Blogging about life in Minnesota, raising our five kids with Down syndrome while battling Breast Cancer.

Be the kind of woman that when your feet hit the floor in the morning the devil says, "Oh shit! She's up!"

Tuesday, October 05, 2010

Defending the fatherless

Most of you know that my family is in the middle of adoption from Eastern Europe, but I have a lot of new readers in the past couple of months, so I'm going to take the opportunity Down syndrome Awareness month offers to talk about the plight of orphans who have Down syndrome living in Eastern Europe. Please allow me to repost:
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There are many children in the orphanages who will never be adopted, either because nobody wants them, or because they have been deemed "unadoptable".

When I met "M" (pictured below in my previous post) and after spending some time with her, I made the comment, "She has so much potential! She will take off if only she is given the chance at a family." The staff looked at me as if I had just grown 3 heads right before their eyes.

You see, in their culture, "having potential" doesn't have the same meaning it does to me. To them, it means being able to have a college education, or at a minimum go to a regular school. To me it means the child has the DESIRE to live, and ABILITY to communicate, even in the smallest of ways, and I can see how quickly he or she attempts to interract with me. (sadly, there are some who have lost the will to live, and you can see it in their vacant eyes.) For M, it took less than 5 minutes to teach her three signs. "Me", "More", and "camera".

There comes a point when someone has to decide which children's names will be placed on the list that says they are free for adoption. "M", wasn't one of those children. When we asked why, we were told, "Who would want her? There are so few families, we save the spots for those who are more likely to find a family."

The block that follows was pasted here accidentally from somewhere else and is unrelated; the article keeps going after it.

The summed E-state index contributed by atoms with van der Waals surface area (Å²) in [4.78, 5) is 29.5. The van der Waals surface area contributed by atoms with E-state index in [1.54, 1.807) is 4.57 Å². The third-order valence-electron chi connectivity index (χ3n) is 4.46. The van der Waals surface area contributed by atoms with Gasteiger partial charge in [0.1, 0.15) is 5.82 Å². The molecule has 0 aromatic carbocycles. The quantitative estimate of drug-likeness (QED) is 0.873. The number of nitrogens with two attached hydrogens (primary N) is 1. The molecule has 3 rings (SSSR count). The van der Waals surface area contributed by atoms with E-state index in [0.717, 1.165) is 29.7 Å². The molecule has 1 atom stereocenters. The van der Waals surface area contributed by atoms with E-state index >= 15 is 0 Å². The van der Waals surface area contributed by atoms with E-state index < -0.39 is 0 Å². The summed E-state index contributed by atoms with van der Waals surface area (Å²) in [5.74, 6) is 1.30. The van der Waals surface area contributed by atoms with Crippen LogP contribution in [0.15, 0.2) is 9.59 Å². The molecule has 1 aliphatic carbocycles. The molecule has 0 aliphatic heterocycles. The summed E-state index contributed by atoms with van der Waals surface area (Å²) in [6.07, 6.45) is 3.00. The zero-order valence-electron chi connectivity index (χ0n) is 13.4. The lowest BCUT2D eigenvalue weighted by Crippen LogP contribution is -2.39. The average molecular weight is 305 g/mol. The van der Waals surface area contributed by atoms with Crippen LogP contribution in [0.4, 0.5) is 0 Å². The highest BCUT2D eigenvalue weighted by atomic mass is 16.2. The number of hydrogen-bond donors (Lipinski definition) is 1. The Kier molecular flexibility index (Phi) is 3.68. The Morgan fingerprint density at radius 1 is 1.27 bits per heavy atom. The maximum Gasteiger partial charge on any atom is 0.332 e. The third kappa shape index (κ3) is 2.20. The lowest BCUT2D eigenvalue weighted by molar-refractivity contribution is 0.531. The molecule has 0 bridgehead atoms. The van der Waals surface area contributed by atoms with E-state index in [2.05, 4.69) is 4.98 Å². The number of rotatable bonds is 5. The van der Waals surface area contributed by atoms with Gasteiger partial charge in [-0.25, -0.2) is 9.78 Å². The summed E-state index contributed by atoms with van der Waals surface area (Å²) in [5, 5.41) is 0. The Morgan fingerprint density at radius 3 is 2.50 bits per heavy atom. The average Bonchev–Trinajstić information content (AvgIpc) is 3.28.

Later, a staff person asked me to explain to her what I meant when I said a child had potential, because clearly "smart" to me had a different meaning than it did to the people of their country. You have to understand, this person has a heart for these children. She will FOREVER be a friend to me. She is working against a society who doesn't understand WHY in the world we would want these children. Is it any wonder their biological parents don't want to take them home when they will only be stared at by strangers, and ridiculed by their friends?

I explained that there is a family for EVERY SINGLE CHILD THERE, no matter how severely delayed they are, even if they are nothing more than breathing lumps of skin and bones taking up space. To be honest, after years of institutional life, there are many children who would fit just this description. But somewhere, deep inside them, is a spirit, and a spirit doesn't need a whole, fully functioning physical body to live! So yes, there is a family for every child, but those families will never know their child is out there...waiting...unless they are made available for adoption and we can talk about them! Without exposure to the world of parents who are searching for THEIR child, these children will die a miserable death. Just last week, two children died in this facility...and they died alone.